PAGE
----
Blog 1: Real World Learning
Real world learning is what every school and education system in trying to implement into their learning system. Teaching real world skills help both the student and educator because it allows the student to receive education that will help them inside and outside of the school building and it helps the educator because it lets them develop a sense of understanding that they have helped students with many aspects of their life, not just their life at school. According to Mike Paul from Pike Mall Tech, he breaks down real-worlding learning into 5 categories: communicating effectively, working productively in teams, using technology, organization, and self-discipline (Paul, 2016). All five of these categories should be present in each teachers unit plans. If one thinks about each category, all of them are skills that need to be present in order for someone to be successful and be a responsible citizen.
Real-World learning takes a new twist inside the classroom and switching from textbooks, worksheets, and memorization to portfolios, performance exibitions, digital assessments & rubrics that help measure student achievement and assess real-world skills. We are seeing the classroom revolutionize right in front of our eyes. The newer and improved classroom with real-world learning makes learning come alive and it provides the school and teachers, and even sometimes the students with more flexibility. Flexibility allows students and teachers to sometimes get off the path of main subjects and adventure to newer and possibly more interesting subjects and topics. This is when some students start to investigate into problems themselves and try to determine answers to their problems. Allowing students to question themselves and one another and then investigating to find the answers is an example of real world learning because the student is applying themselves and are probably using the five categories that was mentioned earlier in the post.
After reading where Maxwell, Stobaugh, and Tassell said “when a student learns from, interacts with, and has an impact on the real world, higher retention of learning will occur, I’ve concluded that real world learning’s goal, is to make sure STUDENTS GRADUATE PREPARED (Maxwell, Stobaugh, Tassell, 2015). If students graduate prepared, then decision making, learning, and maybe even life will become easier to them because they have developed the skills in order to be successful.
After analyzing and synthesizing the standards dealing with Common Core, College, Career, and Civic Life (C3) Framework for Social Studies State Standards, and the Next Generation Science Standards, all three standards focus on creating experiences and authentic learning for the students.
Common Core is a set of educational standards pertaining to English and language arts and mathematics. Common Core and the English and language arts standards tries to focus on engaging students in reading and how it deals with the real world. Middle school math tends to focus on real world issues and challenges and the depth of understanding a mathematic topic (Common Core, 2018).
College, Career, and Civic Life (C3) Framework for Social Studies State Standards focuses their learning around applying knowledge to real world problems, or how they put it “preparing for civic life” (C3 Framework, 2017). According to the Civil Rights Foundation, the goal of the C3 framework is to develop responsible, informed, and engaged citizens to foster civic, global, historic, geographic, and economic literacy.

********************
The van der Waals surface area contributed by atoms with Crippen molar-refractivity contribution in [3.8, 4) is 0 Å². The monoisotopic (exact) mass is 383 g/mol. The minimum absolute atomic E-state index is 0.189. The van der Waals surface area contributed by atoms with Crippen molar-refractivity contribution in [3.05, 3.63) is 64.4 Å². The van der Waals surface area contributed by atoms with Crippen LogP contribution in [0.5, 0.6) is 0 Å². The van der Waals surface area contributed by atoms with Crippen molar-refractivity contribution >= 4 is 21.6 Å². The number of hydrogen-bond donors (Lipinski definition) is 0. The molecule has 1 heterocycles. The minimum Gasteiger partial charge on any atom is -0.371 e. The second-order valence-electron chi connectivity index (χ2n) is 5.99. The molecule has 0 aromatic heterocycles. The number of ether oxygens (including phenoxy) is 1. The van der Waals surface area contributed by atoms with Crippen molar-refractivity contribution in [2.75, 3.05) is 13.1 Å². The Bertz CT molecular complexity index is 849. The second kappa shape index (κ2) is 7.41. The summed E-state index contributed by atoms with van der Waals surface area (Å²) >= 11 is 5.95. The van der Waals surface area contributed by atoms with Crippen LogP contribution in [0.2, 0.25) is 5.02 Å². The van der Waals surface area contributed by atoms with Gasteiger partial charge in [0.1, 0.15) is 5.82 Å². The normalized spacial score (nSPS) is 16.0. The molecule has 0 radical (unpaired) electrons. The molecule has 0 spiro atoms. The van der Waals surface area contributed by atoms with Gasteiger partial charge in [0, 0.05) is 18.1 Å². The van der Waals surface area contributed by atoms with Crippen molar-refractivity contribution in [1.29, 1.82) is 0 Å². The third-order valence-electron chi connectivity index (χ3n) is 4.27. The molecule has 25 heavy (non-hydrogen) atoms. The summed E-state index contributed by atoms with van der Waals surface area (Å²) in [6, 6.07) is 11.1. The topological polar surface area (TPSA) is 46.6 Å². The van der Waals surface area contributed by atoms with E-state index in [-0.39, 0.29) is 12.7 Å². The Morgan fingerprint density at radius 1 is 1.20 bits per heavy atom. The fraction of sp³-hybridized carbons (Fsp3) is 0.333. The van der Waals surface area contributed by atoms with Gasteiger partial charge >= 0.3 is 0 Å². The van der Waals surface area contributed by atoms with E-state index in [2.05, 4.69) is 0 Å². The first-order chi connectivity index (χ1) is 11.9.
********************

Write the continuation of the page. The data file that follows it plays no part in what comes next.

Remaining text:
The last standards that were examined were the Next Generation Science Standards. They break science down by simply saying that science helps people see how critical the world is and that it is central to the lives of all Americans (Next Generation Science Standards, 2013). These standards are really pushing the STEM and STEAM classes and they also try and help prepare students for college, career, and citizenship. In regards to the Next Generation Science Standards, Discovery Education believes that the root of these standards is to shy away from the typical “teaching to the test” and instead focus on learning the process of science so that students develop the skills to pose effective questions and investigate their own answers (Browning, 2015).
Real world learning is an idea that needs to be present in every school to help get the most out of the students, but also help them be successful outside of the classroom. It will allow the students to be effective citizens and to engage in more opportunities outside of the school.
Browning, M. (2018). Discovery Education. New Science Standards Open Doors for Real World Learning. Retrieved from http://blog.discoveryeducation.com/blog/2015/07/08/new-science-standard-open-doors-for-real-world-learning/
College, Career, and Civic Life (C3) Framework for Social Studies State Standards. College, Career, and Civic Life C3 Framework for Social Studies State Standards. Guidance for Enhancing the Rigor of K-12 Civics, Economics, Geography, and History. Retrieved from https://www.socialstudies.org/sites/default/files/2017/Jun/c3-framework-for-social-studies-rev0617.pdf
Common Core. Common Core State Standards Initiative. Retrieved from http://www.corestandards.org/
Maxwell, M., Stobaugh, R., & Tassell, J. H. (2015). Chapter 1: Real-world learning. In Real-world learning for secondary schools: Digital tools and practical strategies for successful implementation. Bloomington, IN: Solution Tree. ISBN: 9781935249443.
Next Generation Science Standards. (2013). The Next Generation Science Standards. Retrieved from http://www.nextgenscience.org/sites/default/files/Final%20Release%20NGSS%20Front%20Matter%20-%206.17.13%20Update_0.pdf
Paul, M. (2016). Pike Mall Tech. Real-World Learning-Content is Nothing Without Context and Application. Retrieved from https://pikemalltech.com/real-world-learning/